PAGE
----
Warnings/Precautions – Warnings – Cardiac Failure – Poss precipitation of CHF. Avoid use in pts withovert CHF; may use cautiously in pts with inadequate myocardial function and, if necessary, in pts with well-compensated heart failure (e.g., those controlled with cardiac glycosides and/or diuretics). Adequate tx (e.g.,with a cardiac glycoside and/or diuretic) and close observation recommended if signs or sxs of impendingcardiac failure occur; if cardiac failure continues, D/C Rx, gradually if possible. Possible decreased exercisetolerance in pts with L vent dysfunction. Abrupt Withdrawal of Rx – Abrupt withdrawal of propranolol notrecommended as it may exacerbate angina symptoms or precipitate MI in pts with CAD. Gradually decreasedosage over about 2 wks and monitor pts carefully. If exacerbation of angina occurs or acute coronaryinsufficiency develops, reinstitute Rx promptly, at least temporarily, and initiate appropriate measures for themanagement of USA. Bronchospastic Disease – Possible inhibition of bronchodilation produced byendogenous catecholamines. Possible increased airway resistance and bronchospasm, particularly in pts with ahistory of asthma. Use with caution in patients with a hx of nonallergic bronchospasm (e.g., chronicbronchitis, emphysema). Use not recommended in pts with bronchial asthma. (see Cautions: C/I.) MajorSurgery – Possible increased risks associated w/ general anesthesia (e.g., severe hypotension, difficultyrestarting or maintaining heart beat) due to decreased ability of the heart to respond to reflex B-adrenergicstimuli. Use with extreme caution for mgment of arrhythmias occurring during anesthesia with myocardialdepressant anesthetics. (See Myocardial Depressant General Anesthetics under Interactions: Specific Drugs.)DM and Hypoglycemia – Possible decreased signs and sxs of hypoglycemia (e.g., tachycardia, palpitation, BPchanges, tremor). Possible hypoglycemia, especially in those undergoing dialysis, prolonged fasting, or severeexercise regimens. Use with caution in pts with DM. Thyrotoxicosis – Signs of hyperthyroidism may bemasked. Possible thyroid storm if Rx is abruptly withdrawn; carefully monitor pts having or suspected ofdeveloping thyrotoxicosis. Possible altered thyroid fxn test results. Bradycardia – Possible bradycardia,occasionally severe and accompanied by hypotension, syncope, shock, or angina. Severe bradycardiarequiring a demand PM has occurred in pts with WPW syndrome. Treat severe bradycardia with IM or IVatropine sulfate. If response is inadequate, consider cautious administration of IV isoproterenol. Possibledepressed SA node automaticity; use with caution in pts with sinus node dysfunction. AV Block – Possibleintensification of AV block, AV dissociation, complete heart block or cardiac arrest, especially in pts withpreexisting heart block caused by digitalis or other factors. Pheochromocytoma – To prevent severe HTN,institute alpha-adrenergic blocking agent Rx prior to the use of propranolol and continue during propranololRx. General Precautions – Hx of Anaphylactic Reactions – Possible increased reactivity to a variety ofallergens; pts may be unresponsive to usual doses of epinephrine used to treat anaphylactic rxns. OcularEffects – Possible dry eyes, generalized hyperemia of the conjunctivae, decreased tear production, and eyepain. Myasthenia Gravis – Myasthenic condition (e.g., ptosis, weakness of limbs, and double vision) reportedrarely with propranolol; use may be C/I in pts w/myasthenia gravis. Other Precautions – Shares the toxicpotentials of beta-adrenergic blocking agents; observe usual precautions of these agents. In addition, whenused in fixed-combination with hydrochlorothiazide, consider the cautions, precautions, andcontraindications associated with thiazide diuretics.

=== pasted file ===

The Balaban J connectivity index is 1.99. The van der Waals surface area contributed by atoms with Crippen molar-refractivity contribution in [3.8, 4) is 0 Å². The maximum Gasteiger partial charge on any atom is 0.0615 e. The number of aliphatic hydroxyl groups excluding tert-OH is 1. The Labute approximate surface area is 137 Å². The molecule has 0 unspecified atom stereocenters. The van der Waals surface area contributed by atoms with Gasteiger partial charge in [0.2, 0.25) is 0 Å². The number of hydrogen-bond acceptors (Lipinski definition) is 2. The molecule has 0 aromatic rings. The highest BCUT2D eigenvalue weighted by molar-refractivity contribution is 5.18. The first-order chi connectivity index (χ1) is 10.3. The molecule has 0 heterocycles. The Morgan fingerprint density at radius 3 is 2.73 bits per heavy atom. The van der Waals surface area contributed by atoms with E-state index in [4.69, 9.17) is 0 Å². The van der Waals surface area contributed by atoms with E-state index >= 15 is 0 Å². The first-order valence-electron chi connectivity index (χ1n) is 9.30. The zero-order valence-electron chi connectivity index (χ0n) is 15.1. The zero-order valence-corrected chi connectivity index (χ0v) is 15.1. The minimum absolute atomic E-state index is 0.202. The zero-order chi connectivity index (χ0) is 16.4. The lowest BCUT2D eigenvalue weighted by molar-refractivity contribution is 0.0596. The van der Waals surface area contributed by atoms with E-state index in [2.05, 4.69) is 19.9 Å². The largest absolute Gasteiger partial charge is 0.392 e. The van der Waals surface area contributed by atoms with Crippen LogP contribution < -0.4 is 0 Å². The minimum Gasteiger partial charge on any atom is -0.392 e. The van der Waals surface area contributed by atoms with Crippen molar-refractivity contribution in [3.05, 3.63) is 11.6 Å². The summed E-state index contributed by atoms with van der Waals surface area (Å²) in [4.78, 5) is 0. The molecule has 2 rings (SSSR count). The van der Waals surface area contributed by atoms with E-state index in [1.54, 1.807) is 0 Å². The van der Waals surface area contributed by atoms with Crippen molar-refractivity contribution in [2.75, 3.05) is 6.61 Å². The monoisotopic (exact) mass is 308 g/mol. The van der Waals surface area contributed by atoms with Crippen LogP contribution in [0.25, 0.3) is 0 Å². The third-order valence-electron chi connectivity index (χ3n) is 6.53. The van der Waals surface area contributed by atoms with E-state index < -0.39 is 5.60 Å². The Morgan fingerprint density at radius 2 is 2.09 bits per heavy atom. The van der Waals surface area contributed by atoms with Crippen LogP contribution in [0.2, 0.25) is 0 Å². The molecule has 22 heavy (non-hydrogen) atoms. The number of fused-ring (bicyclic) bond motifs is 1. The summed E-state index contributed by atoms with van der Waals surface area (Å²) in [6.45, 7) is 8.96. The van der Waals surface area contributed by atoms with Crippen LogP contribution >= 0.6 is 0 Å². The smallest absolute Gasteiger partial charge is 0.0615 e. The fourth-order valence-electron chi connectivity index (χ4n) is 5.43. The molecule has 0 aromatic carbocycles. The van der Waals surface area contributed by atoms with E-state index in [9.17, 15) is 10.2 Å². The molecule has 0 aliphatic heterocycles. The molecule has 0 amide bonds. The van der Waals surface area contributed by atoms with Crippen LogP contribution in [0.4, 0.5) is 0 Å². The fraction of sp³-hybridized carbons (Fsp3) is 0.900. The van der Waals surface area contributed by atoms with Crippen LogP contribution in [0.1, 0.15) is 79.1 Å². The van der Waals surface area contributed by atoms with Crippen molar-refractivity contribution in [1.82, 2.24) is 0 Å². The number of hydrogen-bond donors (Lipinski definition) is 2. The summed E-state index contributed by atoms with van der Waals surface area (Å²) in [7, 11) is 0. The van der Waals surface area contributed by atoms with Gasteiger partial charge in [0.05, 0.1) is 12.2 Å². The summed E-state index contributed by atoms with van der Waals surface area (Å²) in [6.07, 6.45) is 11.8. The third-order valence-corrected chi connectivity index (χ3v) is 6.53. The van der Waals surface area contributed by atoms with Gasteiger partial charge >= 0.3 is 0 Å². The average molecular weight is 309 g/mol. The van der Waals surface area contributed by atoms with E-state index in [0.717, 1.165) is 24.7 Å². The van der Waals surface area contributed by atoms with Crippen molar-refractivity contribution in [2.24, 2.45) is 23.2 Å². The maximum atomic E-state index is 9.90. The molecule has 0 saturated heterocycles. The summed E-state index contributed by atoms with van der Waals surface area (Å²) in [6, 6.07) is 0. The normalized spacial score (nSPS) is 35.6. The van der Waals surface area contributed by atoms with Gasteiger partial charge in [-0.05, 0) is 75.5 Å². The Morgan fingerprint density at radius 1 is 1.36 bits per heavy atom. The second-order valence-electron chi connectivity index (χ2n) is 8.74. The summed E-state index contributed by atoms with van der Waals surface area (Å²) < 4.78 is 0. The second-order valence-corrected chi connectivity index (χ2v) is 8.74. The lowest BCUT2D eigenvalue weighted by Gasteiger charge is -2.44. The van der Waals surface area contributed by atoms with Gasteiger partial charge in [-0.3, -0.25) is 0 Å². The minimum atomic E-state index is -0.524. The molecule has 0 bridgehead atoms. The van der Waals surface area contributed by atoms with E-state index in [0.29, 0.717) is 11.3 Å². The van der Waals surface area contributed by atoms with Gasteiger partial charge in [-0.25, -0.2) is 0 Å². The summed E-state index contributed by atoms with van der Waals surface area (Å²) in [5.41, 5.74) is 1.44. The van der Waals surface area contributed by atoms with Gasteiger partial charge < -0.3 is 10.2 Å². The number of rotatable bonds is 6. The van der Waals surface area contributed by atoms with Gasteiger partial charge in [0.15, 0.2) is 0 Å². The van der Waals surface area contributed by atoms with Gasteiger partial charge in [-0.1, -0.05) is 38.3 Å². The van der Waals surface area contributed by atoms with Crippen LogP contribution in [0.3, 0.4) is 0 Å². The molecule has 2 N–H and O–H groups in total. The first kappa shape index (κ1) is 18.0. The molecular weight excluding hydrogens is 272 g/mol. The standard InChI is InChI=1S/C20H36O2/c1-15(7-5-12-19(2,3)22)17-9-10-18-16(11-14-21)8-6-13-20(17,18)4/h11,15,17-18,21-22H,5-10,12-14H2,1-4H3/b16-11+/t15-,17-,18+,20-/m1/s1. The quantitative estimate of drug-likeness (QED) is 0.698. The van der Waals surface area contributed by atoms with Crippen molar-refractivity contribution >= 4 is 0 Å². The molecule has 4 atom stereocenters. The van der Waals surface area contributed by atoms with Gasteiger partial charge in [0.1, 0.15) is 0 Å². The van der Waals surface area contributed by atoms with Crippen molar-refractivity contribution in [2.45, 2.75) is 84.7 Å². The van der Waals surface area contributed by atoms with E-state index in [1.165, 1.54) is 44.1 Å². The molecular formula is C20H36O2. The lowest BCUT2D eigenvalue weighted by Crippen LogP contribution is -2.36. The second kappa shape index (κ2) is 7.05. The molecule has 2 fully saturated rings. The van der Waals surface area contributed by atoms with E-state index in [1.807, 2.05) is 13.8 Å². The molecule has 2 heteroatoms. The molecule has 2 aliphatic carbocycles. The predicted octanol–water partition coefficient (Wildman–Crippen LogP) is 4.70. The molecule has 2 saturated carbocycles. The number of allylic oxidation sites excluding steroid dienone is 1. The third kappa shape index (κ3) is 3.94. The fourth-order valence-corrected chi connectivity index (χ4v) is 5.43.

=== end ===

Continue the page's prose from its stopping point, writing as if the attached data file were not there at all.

Common Adverse Effects – Bradycardia, N,V,D, epigastric distress, abdominal cramping, constipation,flatulence.